Question C: What do they know about internal linking?
Orbit Media once shared how they used internal linking to shoot a blog post from position #29 up to #4.
So, it’s important that your writers know how to contextually link to your older content pieces while writing new content. And it works for good reason; internal linking helps you:
- Communicate the relevance and value of your pages to Google (the more links a page gets, the more authority it has in Google’s eyes)
- Demonstrate to Google that your site contains in-depth content about any specific topic
- Tell Google your site has easy navigation — which means it has good UX and is well-structured.
Internal linking is a major key to search ranking, so you need writers who have internal linking in their pocketful of tools. But also ensure they do it using proper anchor texts; in a recent LinkedIn post, expert editor Rennie Sanusi hinted at two key anchor text elements to look for in your candidate’s samples:
- [Anchor texts] should clearly explain where they’ll take your reader to
- [Anchor texts] shouldn’t be too long
Question D: Do they write long-form content?
The average word count of a Google first page result is 1,800+ words long — according to research from Backlinko.
Google has been all about in-depth content since its inception; you’re probably familiar with their mission statement:
Every algorithm change they make is geared toward achieving this mission statement, and ranking long-form content helps them in the process as well.
Because, to them, writing longer content means you’re putting more information that searchers are looking for into your content.
So you need writers who can produce long-form content. Check their samples and confirm they know how to write long-form content on a regular basis.
Question E: Have they ranked for any important keywords?
Ultimately, you need to see examples of important keywords your ideal content writer has ranked for in the past. This is the utmost test of their ability to actually drive search traffic your way.
That’s it for finding writers who know on-page SEO. But as you know, that’s only one part of the skills that makes a great SEO content writer.
The other important bit is their ability to write content that engages humans. In other words, they need to know how to keep people reading a page for several minutes (or even hours), leading them to take actions that are important to your business.
2. A great eye for user experience
Keeping readers on a page for long durations also improves your ranking.
In the aforementioned Backlinko study, researchers analyzed 100,000 sites and found that “websites with low average bounce rates are strongly correlated with higher rankings.”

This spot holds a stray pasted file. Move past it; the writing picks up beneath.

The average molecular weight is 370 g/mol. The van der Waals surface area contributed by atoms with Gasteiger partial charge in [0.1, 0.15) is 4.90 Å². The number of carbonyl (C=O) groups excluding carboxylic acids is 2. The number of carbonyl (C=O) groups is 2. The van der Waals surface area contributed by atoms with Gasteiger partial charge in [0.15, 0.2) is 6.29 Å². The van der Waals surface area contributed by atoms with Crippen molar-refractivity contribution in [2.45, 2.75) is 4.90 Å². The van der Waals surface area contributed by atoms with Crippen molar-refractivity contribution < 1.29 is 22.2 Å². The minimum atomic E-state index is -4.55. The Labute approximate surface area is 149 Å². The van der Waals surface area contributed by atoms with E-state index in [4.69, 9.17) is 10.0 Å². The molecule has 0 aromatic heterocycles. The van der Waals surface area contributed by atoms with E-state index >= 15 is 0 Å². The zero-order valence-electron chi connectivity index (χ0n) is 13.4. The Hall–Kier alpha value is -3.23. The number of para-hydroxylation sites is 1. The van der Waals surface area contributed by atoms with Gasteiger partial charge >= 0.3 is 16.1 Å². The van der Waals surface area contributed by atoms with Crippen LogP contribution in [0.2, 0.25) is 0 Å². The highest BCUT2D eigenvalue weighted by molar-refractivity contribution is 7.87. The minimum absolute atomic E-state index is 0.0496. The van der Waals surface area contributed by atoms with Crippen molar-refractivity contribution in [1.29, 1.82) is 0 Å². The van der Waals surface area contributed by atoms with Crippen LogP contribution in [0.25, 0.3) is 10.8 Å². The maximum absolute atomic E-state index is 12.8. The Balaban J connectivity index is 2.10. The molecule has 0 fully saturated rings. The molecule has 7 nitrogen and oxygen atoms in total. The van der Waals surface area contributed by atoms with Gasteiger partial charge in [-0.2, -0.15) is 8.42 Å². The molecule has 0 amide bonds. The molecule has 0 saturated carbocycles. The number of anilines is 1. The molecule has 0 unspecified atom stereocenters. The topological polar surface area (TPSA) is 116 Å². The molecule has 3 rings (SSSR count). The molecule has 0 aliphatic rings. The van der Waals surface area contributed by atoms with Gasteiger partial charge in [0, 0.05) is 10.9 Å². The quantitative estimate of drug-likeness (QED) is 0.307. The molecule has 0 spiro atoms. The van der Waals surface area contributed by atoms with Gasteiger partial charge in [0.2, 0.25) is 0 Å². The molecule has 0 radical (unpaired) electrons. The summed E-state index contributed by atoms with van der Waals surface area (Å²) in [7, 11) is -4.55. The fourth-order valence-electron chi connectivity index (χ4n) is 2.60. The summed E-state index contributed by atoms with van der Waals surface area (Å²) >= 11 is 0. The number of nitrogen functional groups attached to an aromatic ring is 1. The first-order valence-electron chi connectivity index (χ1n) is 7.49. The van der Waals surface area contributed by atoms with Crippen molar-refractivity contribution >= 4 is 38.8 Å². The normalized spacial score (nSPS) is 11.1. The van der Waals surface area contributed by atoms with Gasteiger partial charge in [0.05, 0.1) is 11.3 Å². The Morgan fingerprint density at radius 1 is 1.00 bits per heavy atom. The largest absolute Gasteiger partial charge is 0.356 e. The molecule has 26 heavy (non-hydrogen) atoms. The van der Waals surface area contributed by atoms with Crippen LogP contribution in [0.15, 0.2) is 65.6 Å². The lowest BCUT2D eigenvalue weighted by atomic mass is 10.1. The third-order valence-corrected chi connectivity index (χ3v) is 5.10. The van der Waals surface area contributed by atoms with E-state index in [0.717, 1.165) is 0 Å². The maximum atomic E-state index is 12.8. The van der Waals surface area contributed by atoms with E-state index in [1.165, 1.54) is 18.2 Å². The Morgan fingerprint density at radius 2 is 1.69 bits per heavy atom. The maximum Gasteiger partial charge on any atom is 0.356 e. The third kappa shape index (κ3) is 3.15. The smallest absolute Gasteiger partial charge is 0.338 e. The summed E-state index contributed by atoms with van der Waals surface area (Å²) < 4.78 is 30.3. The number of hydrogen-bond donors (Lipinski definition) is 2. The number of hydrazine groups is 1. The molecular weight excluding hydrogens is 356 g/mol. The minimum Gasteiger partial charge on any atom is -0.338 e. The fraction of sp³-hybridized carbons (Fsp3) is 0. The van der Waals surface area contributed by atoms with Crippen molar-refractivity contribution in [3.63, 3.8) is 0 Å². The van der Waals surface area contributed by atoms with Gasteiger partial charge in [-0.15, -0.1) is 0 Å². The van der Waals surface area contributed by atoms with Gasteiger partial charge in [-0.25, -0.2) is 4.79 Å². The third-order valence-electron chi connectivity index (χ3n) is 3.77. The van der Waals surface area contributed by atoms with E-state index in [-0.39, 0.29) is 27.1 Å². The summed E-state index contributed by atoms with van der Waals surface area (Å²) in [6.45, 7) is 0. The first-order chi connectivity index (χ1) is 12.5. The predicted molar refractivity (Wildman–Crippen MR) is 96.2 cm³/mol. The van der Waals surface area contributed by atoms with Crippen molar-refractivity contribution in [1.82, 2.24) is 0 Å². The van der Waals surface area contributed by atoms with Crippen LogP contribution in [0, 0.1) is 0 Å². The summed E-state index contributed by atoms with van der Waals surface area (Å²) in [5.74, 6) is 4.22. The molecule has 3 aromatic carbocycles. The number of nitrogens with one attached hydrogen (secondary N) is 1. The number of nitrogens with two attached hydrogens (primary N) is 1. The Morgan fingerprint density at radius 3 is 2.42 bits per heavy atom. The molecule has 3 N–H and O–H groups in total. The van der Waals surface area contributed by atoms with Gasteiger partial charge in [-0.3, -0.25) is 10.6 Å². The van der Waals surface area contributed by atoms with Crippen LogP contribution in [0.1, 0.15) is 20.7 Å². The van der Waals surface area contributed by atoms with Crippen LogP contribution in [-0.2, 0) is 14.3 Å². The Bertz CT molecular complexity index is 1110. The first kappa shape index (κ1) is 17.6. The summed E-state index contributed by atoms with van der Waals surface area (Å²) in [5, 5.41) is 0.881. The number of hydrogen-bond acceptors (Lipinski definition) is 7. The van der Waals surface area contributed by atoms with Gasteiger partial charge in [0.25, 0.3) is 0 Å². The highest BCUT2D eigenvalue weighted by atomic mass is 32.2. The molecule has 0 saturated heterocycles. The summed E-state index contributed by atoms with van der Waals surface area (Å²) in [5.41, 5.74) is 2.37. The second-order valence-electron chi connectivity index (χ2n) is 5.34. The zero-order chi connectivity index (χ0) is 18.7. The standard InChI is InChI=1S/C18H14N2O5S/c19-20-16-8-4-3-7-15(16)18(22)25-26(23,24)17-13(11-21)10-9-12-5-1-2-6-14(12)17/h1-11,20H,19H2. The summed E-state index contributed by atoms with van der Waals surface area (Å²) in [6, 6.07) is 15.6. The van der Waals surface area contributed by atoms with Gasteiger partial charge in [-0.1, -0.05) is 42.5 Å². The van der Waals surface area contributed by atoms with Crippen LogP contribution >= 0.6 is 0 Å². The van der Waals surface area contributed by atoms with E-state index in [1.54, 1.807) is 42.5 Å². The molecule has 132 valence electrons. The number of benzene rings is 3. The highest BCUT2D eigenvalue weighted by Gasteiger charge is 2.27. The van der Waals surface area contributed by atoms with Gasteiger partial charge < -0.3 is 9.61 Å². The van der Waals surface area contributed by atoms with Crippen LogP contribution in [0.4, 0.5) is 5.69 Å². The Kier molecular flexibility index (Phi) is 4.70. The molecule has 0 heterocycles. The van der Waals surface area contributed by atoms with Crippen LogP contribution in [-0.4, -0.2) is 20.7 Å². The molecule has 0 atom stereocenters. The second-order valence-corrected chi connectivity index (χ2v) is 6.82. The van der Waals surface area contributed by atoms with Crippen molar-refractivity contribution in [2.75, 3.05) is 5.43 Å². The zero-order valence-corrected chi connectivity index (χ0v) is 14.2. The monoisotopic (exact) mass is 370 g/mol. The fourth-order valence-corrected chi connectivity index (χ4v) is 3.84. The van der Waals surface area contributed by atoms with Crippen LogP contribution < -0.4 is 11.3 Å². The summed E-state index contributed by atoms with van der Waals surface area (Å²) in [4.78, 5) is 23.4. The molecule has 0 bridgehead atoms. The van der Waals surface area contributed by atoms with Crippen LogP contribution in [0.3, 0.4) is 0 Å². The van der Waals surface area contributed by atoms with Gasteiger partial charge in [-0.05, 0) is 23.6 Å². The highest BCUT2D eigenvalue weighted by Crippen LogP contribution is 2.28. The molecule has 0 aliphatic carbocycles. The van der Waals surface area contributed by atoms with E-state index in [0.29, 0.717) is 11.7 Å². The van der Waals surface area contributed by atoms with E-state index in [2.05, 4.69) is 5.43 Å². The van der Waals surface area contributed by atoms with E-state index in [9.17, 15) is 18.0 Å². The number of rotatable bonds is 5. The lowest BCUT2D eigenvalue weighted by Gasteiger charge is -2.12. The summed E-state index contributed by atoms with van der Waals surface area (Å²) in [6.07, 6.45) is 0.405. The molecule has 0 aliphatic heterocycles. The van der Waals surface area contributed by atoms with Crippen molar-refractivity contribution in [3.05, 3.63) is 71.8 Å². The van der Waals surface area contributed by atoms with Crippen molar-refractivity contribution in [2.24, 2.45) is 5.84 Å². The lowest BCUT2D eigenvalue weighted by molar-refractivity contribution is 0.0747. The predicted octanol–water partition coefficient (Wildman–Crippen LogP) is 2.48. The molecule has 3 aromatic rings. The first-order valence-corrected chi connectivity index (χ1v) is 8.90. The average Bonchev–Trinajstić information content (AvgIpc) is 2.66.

And you know what that means; your ideal SEO writer should not only write to rank on search engines, they must also write to attract and keep the attention of your target audience.
So, look for the following in their samples:
Headlines and introductions that hook readers
You need writers who are expert enough to know the types of headlines and opening paragraphs that work.
It’s not a hard skill to spot; look through their samples. If their titles and introductions don’t hook you, they probably won’t hook your audience. It’s really that simple.
Explainer images and visuals
The report also revealed that: “Content with at least one image significantly outperformed content without any images.”
But of course, they have to be relevant images (or other visual types). And many times (if not most of the time), that means explainer images — so look out for those in their samples. And there are two examples of explainer images:
Example #1: Explainer images with text and pointers
This one has elements (an arrow and a text) on it, explaining how the image is relevant to the topic the content is about.
Example #2: Explainer images without text and pointers
Why does this image not have any text or arrows on it? It’s a self-explanatory screenshot, that’s why.
As long as it’s used appropriately — where the “online sales of Nike products” is mentioned in the content — it gets its message across.
In general, your ideal SEO writers need to know how to use tools like Skitch and Canva to create these images. Remember, you’re on a hunt for the exceptional ones.
References and citing resources
Your ideal writer should link to stats or studies that make their points stronger. This one’s pretty self-explanatory. Check the links in their samples and make sure they cite genuine resources.
Illustrations make understanding easier. Especially if you’re in a technical industry (and most industries have their geeky side), your ideal writer should know how to explain their points with examples.
Simply search their samples — using Command + F (or Ctrl F if you’re using Windows) — for “example,” “instance,” or “illustration.” This works, because writers usually mention things like “for example,” or “for instance” when…